"The power shall always belong to those who give their lives to the city."
'House of Earth and Blood,' the first book in the new 'Crescent City' series by Sarah J. Maas is a contemporary fantasy title about a half-fae/half-human woman--Bryce Quinlan, who loses her closest friends in a brutal killing. After the authorities put the alleged assailant in prison, the killings start again.. leaving Bryce in the midst of the mystery and one hell of a quest for vengeance.
When Bryce ends up with an enslaved Fallen angel on her heels everywhere she goes for protection, the two clash from the start. Hunt Athalar is a well-known and widely feared assassin for the Governor and he'll do anything to regain his freedom. He's pushy and she's stubborn.. and the result is often hilarious.
As this was my very first Maas read, I didn't really know what to expect. I've seen conflicting reactions to her previous work all over, but I try not to pay much attention to things like that. I realize most opinions are not based so much on the work, but rather personal preferences and prejudices one way or the other. This book was a lot though and I'm struggling to settle on a place to begin the discussion. There's a lot to process and that's mostly a good thing. Mostly.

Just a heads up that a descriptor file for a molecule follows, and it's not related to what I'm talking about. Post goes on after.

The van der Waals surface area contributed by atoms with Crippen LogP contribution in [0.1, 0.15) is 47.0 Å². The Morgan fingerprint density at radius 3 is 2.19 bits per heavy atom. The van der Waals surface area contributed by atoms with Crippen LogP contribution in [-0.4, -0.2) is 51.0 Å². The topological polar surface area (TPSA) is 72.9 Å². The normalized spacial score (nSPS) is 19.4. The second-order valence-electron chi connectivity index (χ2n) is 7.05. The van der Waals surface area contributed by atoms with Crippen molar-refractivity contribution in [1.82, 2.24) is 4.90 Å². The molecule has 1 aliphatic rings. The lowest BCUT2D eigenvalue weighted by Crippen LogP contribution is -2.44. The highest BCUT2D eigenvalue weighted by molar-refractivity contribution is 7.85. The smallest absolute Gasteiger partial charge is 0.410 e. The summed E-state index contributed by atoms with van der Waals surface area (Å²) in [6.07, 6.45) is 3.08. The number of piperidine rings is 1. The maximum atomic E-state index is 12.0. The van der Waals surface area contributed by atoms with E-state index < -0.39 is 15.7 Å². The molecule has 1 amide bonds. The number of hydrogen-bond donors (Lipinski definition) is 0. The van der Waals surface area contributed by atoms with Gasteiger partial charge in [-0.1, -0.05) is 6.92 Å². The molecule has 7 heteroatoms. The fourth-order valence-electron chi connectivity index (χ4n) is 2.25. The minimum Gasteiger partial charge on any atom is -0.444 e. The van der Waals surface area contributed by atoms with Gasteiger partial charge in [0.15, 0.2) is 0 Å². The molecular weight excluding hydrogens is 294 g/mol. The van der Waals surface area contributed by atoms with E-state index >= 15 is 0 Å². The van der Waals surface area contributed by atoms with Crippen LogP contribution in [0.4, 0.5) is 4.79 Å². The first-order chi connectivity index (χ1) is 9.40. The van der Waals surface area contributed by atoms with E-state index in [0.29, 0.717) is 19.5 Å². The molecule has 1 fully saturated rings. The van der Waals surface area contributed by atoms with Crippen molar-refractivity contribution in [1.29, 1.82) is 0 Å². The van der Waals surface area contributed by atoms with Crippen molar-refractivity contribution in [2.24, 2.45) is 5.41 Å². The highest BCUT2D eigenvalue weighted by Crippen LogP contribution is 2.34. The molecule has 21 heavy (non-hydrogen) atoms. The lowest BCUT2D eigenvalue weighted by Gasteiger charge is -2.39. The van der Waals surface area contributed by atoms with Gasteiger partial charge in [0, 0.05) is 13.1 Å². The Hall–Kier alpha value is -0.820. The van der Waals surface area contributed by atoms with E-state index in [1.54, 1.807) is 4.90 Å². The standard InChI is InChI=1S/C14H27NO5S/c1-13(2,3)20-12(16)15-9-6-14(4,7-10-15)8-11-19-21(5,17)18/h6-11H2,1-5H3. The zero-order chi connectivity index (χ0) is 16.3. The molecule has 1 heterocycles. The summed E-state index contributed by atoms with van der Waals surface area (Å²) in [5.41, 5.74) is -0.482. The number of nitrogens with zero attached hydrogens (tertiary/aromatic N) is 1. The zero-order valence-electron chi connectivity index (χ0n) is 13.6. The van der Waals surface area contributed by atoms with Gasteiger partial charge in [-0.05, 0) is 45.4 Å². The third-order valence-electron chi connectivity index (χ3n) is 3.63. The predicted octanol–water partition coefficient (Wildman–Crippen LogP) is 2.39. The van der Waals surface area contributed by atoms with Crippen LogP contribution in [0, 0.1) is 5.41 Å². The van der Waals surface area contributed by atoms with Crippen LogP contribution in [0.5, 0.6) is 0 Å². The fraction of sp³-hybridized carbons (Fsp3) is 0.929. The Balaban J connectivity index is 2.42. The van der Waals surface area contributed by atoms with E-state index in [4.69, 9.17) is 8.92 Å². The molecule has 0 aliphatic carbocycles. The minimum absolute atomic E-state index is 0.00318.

"If it's not a date, then how is it different?"
"It'd be a trial run. For a date," Connor said through his teeth.
"She lifted a brow. "A date to decide if I want to date you?"
Since I like to approach titles with as fresh an outlook as possible, I let some time sit between my initial read of the synopsis and actually getting into the story. So, literally within the first five chapters, the author made me love those friends who weren't long for the world.. and then crushed me when they were gone.
If I'd re-read the summary, I would have been prepared.. but I didn't. Instead, I bawled my eyes out and I was barely getting started. Yet, I'm so glad for that experience. It really set the tone for the entire book which is full of ups and downs, tragedy and levity, joy and sorrow. This story wounded my soul. It hurt me on a level that is like the swift, brutal end of a cherished relationship. You know the kind.. where the other person walks away and you're still all in.. just standing there and watching them go? Yeah. That kind.
I want to get one thing out of the way first. There are people who pan the hell out of this writer.. and it was abundantly clear, very quickly--that what they mistake for a lack of skill or quality, is the way they personally feel about the characters or stories they've read. I've seen all sorts of reasons--they can't relate to the characters, they think the stories are cheesy, she replaces characters too often, and so on.
They cite her for poor character building (which I assure you is at least not the case in this book), couples with no chemistry (again, definitely not the case here--in fact the chemistry is great between friends, foes, lovers and most things in-between), and cheesy scenes. Okay, the latter could be misconstrued--the only cheesiness I saw was between friends being goofy, as friends are prone to do, or some really sweet moments which also happen in actual situations.